Fearing state repression, farmers in the Cataumbo region of Colombia, on the border with Venezuela, have formally requested asylum in Venezuela, and are already being attended. At the same time Venezuelan president Nicolas Maduro met with Colombian president Juan Santos in order to restore relations between the two countries.
Farmers in the Ascamcat organisation (Rural Workers’ Association of Catatumbo) wrote a public letter, dated 21 June, to Maduro requesting refuge. They have been protesting and blocking roads since 10 June in response to a campaign to forcefully eradicate coca cultivation in their area, and fear military reprisals.
Santos recently stated that he wouldn’t tolerate the road blocks any more, saying that “protecting life, tranquillity and Colombian mobility [in transport] comes above anything else”. He also called on the farmers to end their strike, saying there was “no reason to continue it”.
But the farmers have said they will only end the road blocks and protests “on the condition that the [Colombian] government commits to … declaring a Farmers’ Reserve Zone in Catatumbo and provides an allowance to the victims of the violent eradication of coca crops”. A reserve zone is a protected area under Colombian law.
Ascamcat requested that Maduro provide them with “international humanitarian refuge” in Venezuelan territory. Telesur's Colombian based correspondent Vladimir Carrillo said that the request was made due to concern that the Colombian police will evict the farmers.
So far four farmers have been killed and over 100 injured in the Catatumbo protests, and a further four are in jail. Ascamcat reports that over 6,000 farmers will maintain the mobilisation and road blocks.
In the letter they stated, “Our region is seeing a profound economic, social, and humanitarian crisis -as a result of decades of state abandonment, and which is intensified by war, militarisation, the forced eradication of coca farming, and systematic violations of human rights by the Colombian state”.
“With this letter we want to request that your government allow us to exercise the international right to asylum, taking refuge in the Venezuelan organic law for refugees and asylum seekers,” they wrote.
According to El Colombiano, Ascamcat has not yet received an official response from the Venezuelan government, but some people who were involved in the protests have already crossed the border into Venezuelan territory, specifically into Zulia state.
Ascamcat spokesperson Juan Carlos Quintero reported that 150 people, including children, elderly people and sick people had crossed, and were being attended by the Venezuelan government with “first aid, humanitarian aid, food, and medical assistance”. Another Catatumbo protest spokesperson, Cesar Jerez, confirmed the assistance being provided by local Venezuelan authorities.
So far the Venezuelan opposition’s response has been to reject any refuge for the Colombian protesters.
“The opposition doesn’t agree with the fact that the government of president Maduro is providing refuge to people with strange behaviour… they are people who are linked to the guerrillas, and what they do is damage the peace process and harmonic development of the interests of the people,” said Nestor Solano, coordinator of the Front for the Defence of Tachira State. He added that the move could make Venezuela’s relationship with Colombia “difficult”.
However, yesterday afternoon, the day after the letter was published, Maduro and Santos met in Puerto Ayucacho, on the Venezuelan side of the border, and agreed to renew their bilateral relations.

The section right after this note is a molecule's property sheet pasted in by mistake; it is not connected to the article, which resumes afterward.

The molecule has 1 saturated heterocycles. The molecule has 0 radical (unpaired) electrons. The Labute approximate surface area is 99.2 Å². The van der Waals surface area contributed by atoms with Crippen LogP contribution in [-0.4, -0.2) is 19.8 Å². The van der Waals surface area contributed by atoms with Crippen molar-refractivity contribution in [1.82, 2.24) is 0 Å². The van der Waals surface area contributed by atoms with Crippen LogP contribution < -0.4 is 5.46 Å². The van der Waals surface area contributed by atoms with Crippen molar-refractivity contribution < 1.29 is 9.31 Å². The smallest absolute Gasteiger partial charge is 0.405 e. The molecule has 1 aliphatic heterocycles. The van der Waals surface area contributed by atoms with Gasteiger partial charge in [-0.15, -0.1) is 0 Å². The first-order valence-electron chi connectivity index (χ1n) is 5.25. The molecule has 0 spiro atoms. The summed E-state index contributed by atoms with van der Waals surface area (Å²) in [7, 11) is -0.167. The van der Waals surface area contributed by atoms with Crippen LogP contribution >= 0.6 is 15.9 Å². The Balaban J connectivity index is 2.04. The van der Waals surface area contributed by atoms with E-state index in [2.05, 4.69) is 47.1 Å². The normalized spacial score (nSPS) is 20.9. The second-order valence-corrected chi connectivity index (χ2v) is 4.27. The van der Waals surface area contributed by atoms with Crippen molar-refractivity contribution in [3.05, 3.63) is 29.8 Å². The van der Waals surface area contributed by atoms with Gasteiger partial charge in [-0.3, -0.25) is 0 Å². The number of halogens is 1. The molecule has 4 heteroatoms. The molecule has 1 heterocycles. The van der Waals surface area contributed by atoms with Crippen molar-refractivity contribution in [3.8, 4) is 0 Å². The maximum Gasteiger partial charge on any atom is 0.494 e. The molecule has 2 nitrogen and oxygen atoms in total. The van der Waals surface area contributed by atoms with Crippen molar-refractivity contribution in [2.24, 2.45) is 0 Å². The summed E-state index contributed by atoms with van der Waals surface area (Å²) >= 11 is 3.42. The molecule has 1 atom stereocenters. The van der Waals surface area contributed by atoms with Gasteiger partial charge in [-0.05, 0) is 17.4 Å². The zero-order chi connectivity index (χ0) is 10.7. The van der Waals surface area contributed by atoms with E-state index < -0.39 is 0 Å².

The meeting follows two incidents over the last two months which damaged relations between Colombia and Venezuela. The first was a meeting on 29 May between Venezuelan opposition leader Henrique Capriles and Santos, where Capriles was seeking support for his ongoing campaign to not recognise the 14 April presidential election results.
Maduro said at the time that the meeting was like “punching Venezuela in the back” and Venezuela re-evaluated its role in accompanying the peace talks between the Colombian government and the FARC. Last week Capriles also met with Chilean president Sebastian Pinera, as well as other authorities in Peru towards the same cause.
The second incident has been the Colombian government’s talks with the North American Treaty Organisation (NATO), and its signing of a memorandum of cooperation with the military organisation. The Venezuelan government said at the time that such a relationship implied a “threat of military intervention” in the region.
In the press conference following the meeting the presidents did not directly comment on Santos’ meeting with Capriles or on NATO.
“We have talked about common challenges, a relationship based on respect, based on growing cooperation, on a peaceful coexistence of two models, of two different systems…separated we’ll never arrive at anything,” Maduro told the press.
Santos also confirmed that although there are points on which the two governments don’t agree, and they have “different visions”, they decided to “work together for the good” of their countries.
“It’s a relaunching of our relations in a very positive way,” Santos said.
In 1998 and 1999 over 40,000 Colombians crossed into Venezuela after United Self-Defence Forces of Colombia (AUC) raided the Catatumbo area, threatening and killing residents. Many of those refugees have stayed in Venezuela.
There are currently an estimated 4.5 million Colombians living in Venezuela. According to the UNHCR, 200,000 of those fled violence and internal conflict, or around 3,000 per year. However the Association of Colombians in Venezuela suggests the figure is higher, at 350 Colombians per day.
The Venezuelan constitution declares that all people must be allowed free health care and education regardless of nationality or whether they possess legal documentation.